Decolonising Norway: What Does It Mean?


By Katlego Mereko

Knowledge about Norway’s role in colonialism in Africa is rather nebulous. Due to the more prominent colonising nations such as your Great Britain, Germany, France, etc., who were already in prime position to sink their claws in the colonies when the “scramble for Africa” took off and whose colonial legacies are still readily traceable in their wake, the role of Scandinavian nations in colonisation and slavery is almost blocked from view.

When the summer season announced its arrival in the upper reaches of Europe in June last year, the temperature of decolonial discourse was already rising in the Norwegian academic spaces, with pupils of colour demanding representative curricular at their universities.

But what does it that mean?

Grace Tabea Tenga, a Psychology student on exchange program at the University of Cape Town from The University of Oslo contends that the call for decolonisation in Norway is a justified one.

“Although there’s a very small population of African peoples in Norway, for me what decoloniality will mean is that the perception or how people of colour are viewed will be different,” says Tenga.

 “I think that is where there needs to be changes because, for instance, continental Africans are still portrayed as people who are uneducated,” she continues, “…so they see Africans as very physically adroit, but not necessarily very intellectually apt.”


It is so bad, in fact, that whenever I give a talk in Norway, white people are surprised, giving feedback such as ‘Wow you’re so intelligent for a black girl. Are you half-Norwegian?

So, it is so sick that there’s an idea that to be a black person of intelligence you must be of mixed-race parentage. It goes even further whereby African Americans are accepted as “cool” and as those who make likeable music, but for continental Africans, they are backwards, sexist, violent, lack development, etc.

“So, I would say what decoloniality in Norway would be is; to change this very perception with which black people are held,” she asserts.

With this submission, racism qua white supremacy is inextricably tied with colonialism, at least where black people are in view.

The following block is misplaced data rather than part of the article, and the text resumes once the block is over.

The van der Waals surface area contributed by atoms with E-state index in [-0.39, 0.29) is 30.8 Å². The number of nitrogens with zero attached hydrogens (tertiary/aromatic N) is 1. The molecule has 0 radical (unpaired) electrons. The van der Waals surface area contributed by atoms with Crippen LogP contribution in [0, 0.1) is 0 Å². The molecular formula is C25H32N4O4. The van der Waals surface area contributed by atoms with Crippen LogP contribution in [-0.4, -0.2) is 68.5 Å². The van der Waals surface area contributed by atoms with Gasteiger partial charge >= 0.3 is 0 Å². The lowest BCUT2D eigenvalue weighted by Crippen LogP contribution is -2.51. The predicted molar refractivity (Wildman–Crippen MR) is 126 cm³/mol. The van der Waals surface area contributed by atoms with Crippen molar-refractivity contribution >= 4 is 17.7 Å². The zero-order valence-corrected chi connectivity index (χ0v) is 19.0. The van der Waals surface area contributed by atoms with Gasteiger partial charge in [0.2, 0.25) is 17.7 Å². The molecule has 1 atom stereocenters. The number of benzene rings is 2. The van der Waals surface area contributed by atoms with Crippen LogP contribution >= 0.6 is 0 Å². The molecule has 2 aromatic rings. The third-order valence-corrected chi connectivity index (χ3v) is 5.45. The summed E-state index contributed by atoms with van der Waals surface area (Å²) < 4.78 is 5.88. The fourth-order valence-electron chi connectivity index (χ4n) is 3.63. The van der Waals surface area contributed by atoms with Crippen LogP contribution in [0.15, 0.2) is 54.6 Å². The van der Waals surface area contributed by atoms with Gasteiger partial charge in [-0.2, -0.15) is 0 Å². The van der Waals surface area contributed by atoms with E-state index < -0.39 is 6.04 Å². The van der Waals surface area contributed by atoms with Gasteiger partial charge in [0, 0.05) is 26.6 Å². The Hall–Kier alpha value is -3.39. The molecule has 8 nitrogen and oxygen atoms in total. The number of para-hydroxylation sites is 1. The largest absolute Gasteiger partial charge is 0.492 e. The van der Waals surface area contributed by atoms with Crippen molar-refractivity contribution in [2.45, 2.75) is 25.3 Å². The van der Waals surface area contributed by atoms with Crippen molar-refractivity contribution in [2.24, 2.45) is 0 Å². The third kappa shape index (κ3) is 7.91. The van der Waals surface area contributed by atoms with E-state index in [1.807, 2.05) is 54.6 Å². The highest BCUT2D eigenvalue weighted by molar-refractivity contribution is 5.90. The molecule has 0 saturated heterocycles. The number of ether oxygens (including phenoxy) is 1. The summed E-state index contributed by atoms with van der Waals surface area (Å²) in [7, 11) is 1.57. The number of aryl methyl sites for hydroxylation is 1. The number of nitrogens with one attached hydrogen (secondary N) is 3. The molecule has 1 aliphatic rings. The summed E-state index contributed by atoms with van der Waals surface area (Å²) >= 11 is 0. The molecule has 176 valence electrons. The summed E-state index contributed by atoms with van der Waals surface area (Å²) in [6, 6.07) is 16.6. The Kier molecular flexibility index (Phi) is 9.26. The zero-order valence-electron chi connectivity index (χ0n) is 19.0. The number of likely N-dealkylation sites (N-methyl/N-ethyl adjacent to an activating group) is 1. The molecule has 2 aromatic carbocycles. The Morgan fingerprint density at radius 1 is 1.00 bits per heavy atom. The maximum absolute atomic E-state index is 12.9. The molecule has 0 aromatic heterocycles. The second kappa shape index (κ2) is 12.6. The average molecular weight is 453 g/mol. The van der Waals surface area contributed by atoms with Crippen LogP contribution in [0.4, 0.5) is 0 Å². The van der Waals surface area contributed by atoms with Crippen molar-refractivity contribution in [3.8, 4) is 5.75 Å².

“Also,” she adds, “…decoloniality in Norway would be to acknowledge their role in colonisation, even though they were a minor player. However, they tend to play innocent as if they had no role.”

Although Norway was itself under Danish rule at the time, Norwegians did take part in the Danish-Norwegian transatlantic slave trade, which involved the transportation of an estimated 100,000 African slaves from West Africa to the Danish West Indies in the period between 1626 and 1825.

“In fact,” Tenga adds, “…the best-preserved slave-ship was actually found on the shores of Norway in Arendal. The ship is called Fredensborg. Being a country with a long coastal line, Norway has an even longer history of building ships, with the ships built by Vikings over 1000 years ago being the one of the most advanced of their time.”

So, Norway participated in the slave trade and built many slave-ships, but this is very under communicated in the country. So, a decolonial understanding, for me, would be the recognition that the nation is not innocent player, it was very much active.

Also, quite interesting is that there was a time in Norway where regular grocery stores were called Kolonial, which basically means the colonial shop. So, these shops sold colonial goods such as coffee, sugar, cocoa, and all the stuff one couldn’t get in Norway but had to get from the colonies was from those stores, which were very common.

Thus, I think a big step Norway can take is to firstly acknowledge its role in colonialism and slavery and not feign innocence. I think this would be a major achievement,” she concludes.

-JP

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